It goes without saying that Kimiko would not have entered into a contractual agreement with Mikaela had he been informed that the latter will not prepare a cake with blue and purple coloured icing. This implies that Kimiko would have sought a different baker who could fulfil the contractual conditions. In the case of Bettini v Gye, it was held that a breach of warranty can only occur if the term had not been expressly stated in the contract.4 However, in this case, Kimiko had expressly stated that he wanted Mikaela to prepare a cake with blue and purple coloured icing. Apparently, the icing colour was not a mere warranty but an essential term of the contract that goes to the root of the agreement. Mikaela breached the essential term by putting blue and green icing instead of blue and purple. As a result of this breach, Kimiko can rightfully sue for damages arising from the breach of the contract despite the fact that he had already paid for the cake.

Question 4

Mikaela is still responsible for the icing on kimiko’s cake being of the wrong colour. When Kimiko placed the order, he expected Mikaela to make a cake with blue and purple coloured icing. Kimiko performed his part of the contract by paying the amount agreed upon. Kimiko’s obligation is a condition under the contractual agreement. It follows then that, Mikaela’s obligation to make a cake with blue and purple icing is a condition as well. However, Mikaela failed to make a cake with blue and purple icing. In effect, Mikaela breached a condition of the contract. Mikaela should be held responsible for the damages and inconveniences that the breach caused Kimiko. Notably, Mikaela had placed a sign at the shop stating that the business does not accept responsibility for breach of any warranty. This disclaimer would not have been held in the case considering the fact that Mikaela breached an essential contract term and not a mere warranty. In effect Mikaela departed significantly from the four corners of the contract. In The Council of the City of Sydney v West, the court held that an exclusion will not be applicable if an act is not permitted by the main objects of a contract.5 Mikaela deviated from the main object of the contract: preparing a cake with blue and purple icing. Therefore, Kimiko is not prevented from protesting the contract breach by the warranty disclaimer displayed at Mikaela’s shop as it is not applicable in this case.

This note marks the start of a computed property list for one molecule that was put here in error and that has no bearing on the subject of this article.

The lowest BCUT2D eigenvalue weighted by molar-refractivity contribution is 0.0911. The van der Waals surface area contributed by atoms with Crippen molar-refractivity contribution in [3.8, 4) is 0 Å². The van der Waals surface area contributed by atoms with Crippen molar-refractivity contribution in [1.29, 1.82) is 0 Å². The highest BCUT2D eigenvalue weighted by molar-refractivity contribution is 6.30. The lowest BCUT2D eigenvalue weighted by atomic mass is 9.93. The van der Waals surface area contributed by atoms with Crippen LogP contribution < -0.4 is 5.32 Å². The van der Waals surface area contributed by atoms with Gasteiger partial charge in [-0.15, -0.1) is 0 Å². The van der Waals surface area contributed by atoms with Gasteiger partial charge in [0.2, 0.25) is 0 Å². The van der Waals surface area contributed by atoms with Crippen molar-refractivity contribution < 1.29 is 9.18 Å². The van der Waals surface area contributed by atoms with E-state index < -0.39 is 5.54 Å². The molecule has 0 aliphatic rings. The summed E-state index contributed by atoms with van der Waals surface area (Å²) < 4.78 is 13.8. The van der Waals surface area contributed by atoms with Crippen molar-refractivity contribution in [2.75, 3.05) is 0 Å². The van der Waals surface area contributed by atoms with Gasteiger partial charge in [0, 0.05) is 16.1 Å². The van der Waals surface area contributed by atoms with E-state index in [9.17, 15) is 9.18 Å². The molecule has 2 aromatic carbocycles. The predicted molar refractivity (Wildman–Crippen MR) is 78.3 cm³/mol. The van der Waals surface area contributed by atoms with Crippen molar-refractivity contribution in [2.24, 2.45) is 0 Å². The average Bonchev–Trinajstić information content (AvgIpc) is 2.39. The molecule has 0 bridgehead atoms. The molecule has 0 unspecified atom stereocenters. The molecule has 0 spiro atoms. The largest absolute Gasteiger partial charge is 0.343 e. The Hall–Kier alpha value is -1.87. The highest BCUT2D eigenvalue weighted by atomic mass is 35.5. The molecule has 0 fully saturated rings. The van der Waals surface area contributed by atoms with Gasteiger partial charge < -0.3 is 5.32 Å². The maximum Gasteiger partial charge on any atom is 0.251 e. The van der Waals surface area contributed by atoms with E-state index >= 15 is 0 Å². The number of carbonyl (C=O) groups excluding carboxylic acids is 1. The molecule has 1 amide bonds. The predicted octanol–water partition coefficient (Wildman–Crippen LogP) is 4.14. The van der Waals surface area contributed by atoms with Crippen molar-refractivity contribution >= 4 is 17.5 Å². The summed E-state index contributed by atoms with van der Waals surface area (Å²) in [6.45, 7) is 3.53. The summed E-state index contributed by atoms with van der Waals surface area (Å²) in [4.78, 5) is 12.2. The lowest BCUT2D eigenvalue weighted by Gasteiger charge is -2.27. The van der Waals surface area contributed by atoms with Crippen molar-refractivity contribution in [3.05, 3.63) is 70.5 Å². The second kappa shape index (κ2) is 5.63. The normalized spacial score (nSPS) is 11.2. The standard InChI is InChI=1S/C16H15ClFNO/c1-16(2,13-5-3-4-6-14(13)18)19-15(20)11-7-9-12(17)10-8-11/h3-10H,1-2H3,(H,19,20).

1Bannerman v White(1861) 10 CBNS 844

2Dick Bentley Productions v Harold Smith Motors[1965] 1 WLR 623

3Codelfa Construction Pty Ltd v State Rail Authority of NSW [1982] HCA 24; (1982) 149 CLR 337

4Bettini v Gye(1876) QBD 183

5The Council of the City of Sydney v West (1965) 114 CLR 481